andjudicial-administrative organoftheSovietUnion.The financesubcommission also notedat
thebeginning thatthemaineffort shouldbe theunityof all financeand creditin thecentral

5. TsGAOR,fond3316, opis' 40, delo 81, listy1-5; ibid.,dd. 20 and 74-78 containextractsand
textsoftheGerman,French,andotherconstitutions gathered byRadekandBukharin. the
Delo 19 contair.s
1917 electorallaw oftheProvisional Government.
6. These threewereheadsof important CentralCommittee departments: Iakovlevwas head of the
department;
agricultural Stetskiiwas headof Agitprop;Tal' was headofthepressdepartment.
7. TsGAOR,f. 3316, op. 40, dd. 39, 81, containgeneralprotocolsof thecommission's workin this
period.Ibid., dd. 1 and4 containthesetwodrafts.
8. Ibid., d. 5.
9. Ibid., dd. 2 and5--7.
10. See MerleFainsod,SmolenskUnderSovietRul4e(Cambridge:Harvarcl University
Press,1958),
forthefirstscholarly ofpowerful
description familycircles;J.ArchGetty,Or-igins oftheGreatPurges:The
SovietCoimmunist PartvRecotnsidered, 1933-1938 (New York:CambridgeUniversity Press,1985),chaps.
1-4; Gaboi T. Rittersporn, "The StateagainstItself:Social TensionsBehindtheRhetoricalApotheosis,"
Telos46: 1979,and " Rethinking History, 11:4; T. H. Rigby,"EarlyProvincial
Stalinism,"Russiani Cliquies
andtheRise ofStalin,"SovietStudies3 (January 1981):3-28.
11. See AryehL. Unger,Conistituitional Developmnent in theUSSR (London,1981),chap. 2.

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StateatndSocietyunderStalin 21

government. The subcommission on centralandlocal affairs beganwiththepremisethatit was


necessaryto bringaboutthe"unificationi ofterritorialorganizations" andto secureverification
of theirwork.2
The cenitral and local affairsandjudicialsubcommittees wrestledwithstriking a balance
betweenrepublicandcentralauthority, butthematter becameconcrete onlywiththethirddraft,
whichstipulated thatthecentralorganswouldhaveauthor-ity overlanduse,forests, waters,labor
policy,andjudicialorganization. Centralization increasedin thefourth draft(theone in which
Stalin participated) in whichrepublicansovereignty was further limited."Administrative-
territorialquestions"werespecifiedas centralprerogatives thatrepublicscouldinfluence only
"in fullaccordancewiththeUSSR Constitution." Similarly,theroleoftheprocurator inrelation
to localjudiciarieshadbeenunclearuntilthefourth version,whichcharacterized theprocuracy
as a function of central,ratherthanrepublic,power.'3In thefinaldraft,republicorganswere
deniedtherighttoprotest decisionsoftheCouncilofPeoples'Commissars, whichweredeclared
bindingon therepublics.
Asidefromn theevolvingcentralization in successivedraftsof theconstitution, we can see
theoutlinesofcontroversies to theseparation
relating ofpowers.Sovietsecondary sourcessug-
gestthatAkulovand NikolaiKrylenko(bothmembers of thecentraland local subcommittee)
disagreedstrongly on thebalancebetweenthelegislativeand executivepower.'4Krylenkofa-
voredcombiningthetwo functions in thesovietapparatus,whileAkulovfavoredseparating
thenm. Although thearchivaldocuments arenot clearon thematter, thefirstsubcommittee draft
seemsto havecombinedbothfunctions in thesovietstructure. By theseconddrafttheywere
formally separated:The SupremeSovietwas designated the"unified organoflegislative power"
whiletheCouncilof Peoples' Commissars was namedthesupremeorganof executiveand ad-
ministrative authority. Krylenko hadfavored makingtheSupremeCourtthehighest judicialand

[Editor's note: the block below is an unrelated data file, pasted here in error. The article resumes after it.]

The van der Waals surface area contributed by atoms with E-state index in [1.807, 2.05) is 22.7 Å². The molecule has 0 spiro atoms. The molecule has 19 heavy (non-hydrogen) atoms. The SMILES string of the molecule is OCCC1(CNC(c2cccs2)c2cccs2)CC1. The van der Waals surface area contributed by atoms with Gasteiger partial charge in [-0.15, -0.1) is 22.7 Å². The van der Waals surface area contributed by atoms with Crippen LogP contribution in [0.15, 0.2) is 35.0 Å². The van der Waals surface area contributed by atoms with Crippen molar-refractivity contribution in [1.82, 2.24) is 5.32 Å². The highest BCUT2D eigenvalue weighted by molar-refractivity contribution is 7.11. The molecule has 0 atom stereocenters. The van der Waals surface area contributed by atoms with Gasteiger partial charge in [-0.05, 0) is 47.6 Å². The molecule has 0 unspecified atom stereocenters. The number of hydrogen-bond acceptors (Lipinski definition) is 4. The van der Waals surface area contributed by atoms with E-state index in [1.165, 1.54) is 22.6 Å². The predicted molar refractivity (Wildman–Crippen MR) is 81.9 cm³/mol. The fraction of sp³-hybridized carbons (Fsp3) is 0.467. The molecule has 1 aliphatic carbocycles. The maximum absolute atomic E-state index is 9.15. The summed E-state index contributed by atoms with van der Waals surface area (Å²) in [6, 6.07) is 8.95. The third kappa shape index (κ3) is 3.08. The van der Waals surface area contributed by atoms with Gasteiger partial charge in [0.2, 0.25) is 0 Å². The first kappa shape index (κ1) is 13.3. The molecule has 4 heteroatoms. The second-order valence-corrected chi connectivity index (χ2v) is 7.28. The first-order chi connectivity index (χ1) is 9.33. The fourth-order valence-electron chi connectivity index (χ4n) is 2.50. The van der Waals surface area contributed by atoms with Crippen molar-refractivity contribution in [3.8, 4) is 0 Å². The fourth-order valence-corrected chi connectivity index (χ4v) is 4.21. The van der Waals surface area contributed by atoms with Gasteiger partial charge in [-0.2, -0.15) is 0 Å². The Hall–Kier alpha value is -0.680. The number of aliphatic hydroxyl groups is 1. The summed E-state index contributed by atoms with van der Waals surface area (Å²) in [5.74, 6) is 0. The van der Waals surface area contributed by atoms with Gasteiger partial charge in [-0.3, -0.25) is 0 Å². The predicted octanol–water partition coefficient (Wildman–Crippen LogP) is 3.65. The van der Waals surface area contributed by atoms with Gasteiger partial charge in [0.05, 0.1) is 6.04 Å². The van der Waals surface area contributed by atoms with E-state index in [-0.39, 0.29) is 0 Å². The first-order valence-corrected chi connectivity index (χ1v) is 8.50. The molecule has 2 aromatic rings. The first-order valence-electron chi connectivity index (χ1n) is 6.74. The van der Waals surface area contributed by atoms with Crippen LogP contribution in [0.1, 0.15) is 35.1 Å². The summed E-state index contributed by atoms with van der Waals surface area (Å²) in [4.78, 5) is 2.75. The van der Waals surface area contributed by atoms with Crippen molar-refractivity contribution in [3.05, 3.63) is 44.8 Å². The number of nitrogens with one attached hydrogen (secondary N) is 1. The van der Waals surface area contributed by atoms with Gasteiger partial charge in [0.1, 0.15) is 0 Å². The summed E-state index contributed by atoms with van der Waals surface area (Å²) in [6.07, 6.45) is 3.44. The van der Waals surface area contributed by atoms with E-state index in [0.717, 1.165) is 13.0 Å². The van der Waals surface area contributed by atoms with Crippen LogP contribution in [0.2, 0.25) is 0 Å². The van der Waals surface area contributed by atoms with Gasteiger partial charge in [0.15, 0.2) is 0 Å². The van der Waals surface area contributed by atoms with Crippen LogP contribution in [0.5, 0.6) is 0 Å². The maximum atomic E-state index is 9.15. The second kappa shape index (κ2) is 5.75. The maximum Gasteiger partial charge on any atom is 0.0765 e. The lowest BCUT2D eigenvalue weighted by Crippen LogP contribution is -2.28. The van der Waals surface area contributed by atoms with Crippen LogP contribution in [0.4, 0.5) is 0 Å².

judicial-administrative organ,butby thefinaldraftthecourt'sadministrative, supervisory, and
executivefunctions overrepubliccourtshadbeenreducedtojudicialreviewof lowercases, al-
thoughsuchreviewcould now be initiated by theSupremeCourtand was bindingon lower
courts."
Krylenkolost the arguments on separationof powersbutwon on the issue of electing
judges.The first draftofthejudicialsubcommittee hadcalledforjudgestobe popularly elected
at all levels. Kryleniko, as a former prosecutor and commissarofjustice,doubtlessknewthe
regime'sproblems withpoorlyeducatedandincompetent judgesinthevariousregions.He there-
forereactedto thefirst draftin writtenremarks to thesubcommittee. Writingto Stalin,Akulov,
andVyshinskii on 27 September 1935,he apologizedforhavingbeenon vacationwhenthefirst
draft was producedbutaddedthathe "disagreedwithmuchofit' forbeingvagueandinmprecise.
Specificallyhe opposedtheprincipleof electingall judges. Onlyjudges in lowerinstances
shouldbe elected,he wrote,becausehigherones needspecialqualifications and shouldbe ap-
pointed.His arguments carriedtheday,andhissuggestions wereincorporated inthenextdraft.'6
Similarly,the electoral principleevolved throughthe drafts.Up to the time of the second
draft,theunderstanding hadbeenthatvotingunderthenewconstittution
was tobe direct,free,
chairedbyRadekproduceda corresponding
and secret,and theelectoralsubcommission draft.
In theseconddrafttheRadeksubcommittee's was rejectedinfavorofa formulation
formnulation
adding "universal." i' The differencewas importantbecause universal suffragewould apply to
formier
kulaks,WhiteArmyofficers, andotherclassenemieswhohadbeendisen-
"exploiters,"

12. T.sGAOR, f. 3316. op. 40, d. 81, 11.20, 22, 24, 26, 50.
13, Ibid., d. 5, 11,2-14.
14. Kabanov,"Iz istoriisozdanlia,"118.
15. TsGAOR,f. 3316,op. 40, d. 45 11.15, 19,andd. 2,1. 17. Forbackground, see Peter.H.Solomiion,
"Local PoliticalPowerand Soviet Criminial Justice1922-1941," SovietStuidies37 (July1985), and
GaborT. Rittersporn, "SovietOfficialdom andPoliticalEvolution:Judiciary andPenalPolicyin
ApparatuLs
the1930s," Theoryand Society,13 (1984).
16. TsGAOR,f. 3316, op. 40, d. 81,11.34-40, 42-45, 47-52.
17. Ibid., 1.42;andibid.,d. 4, 11.16-18.

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22 SlavicReview

franchised in 1924 and wouldhavecontinued to be undertheoriginalRadek subcommission


formula.
The disputedpointsin thevariousdrafts(votingrights,controland function of thejudi-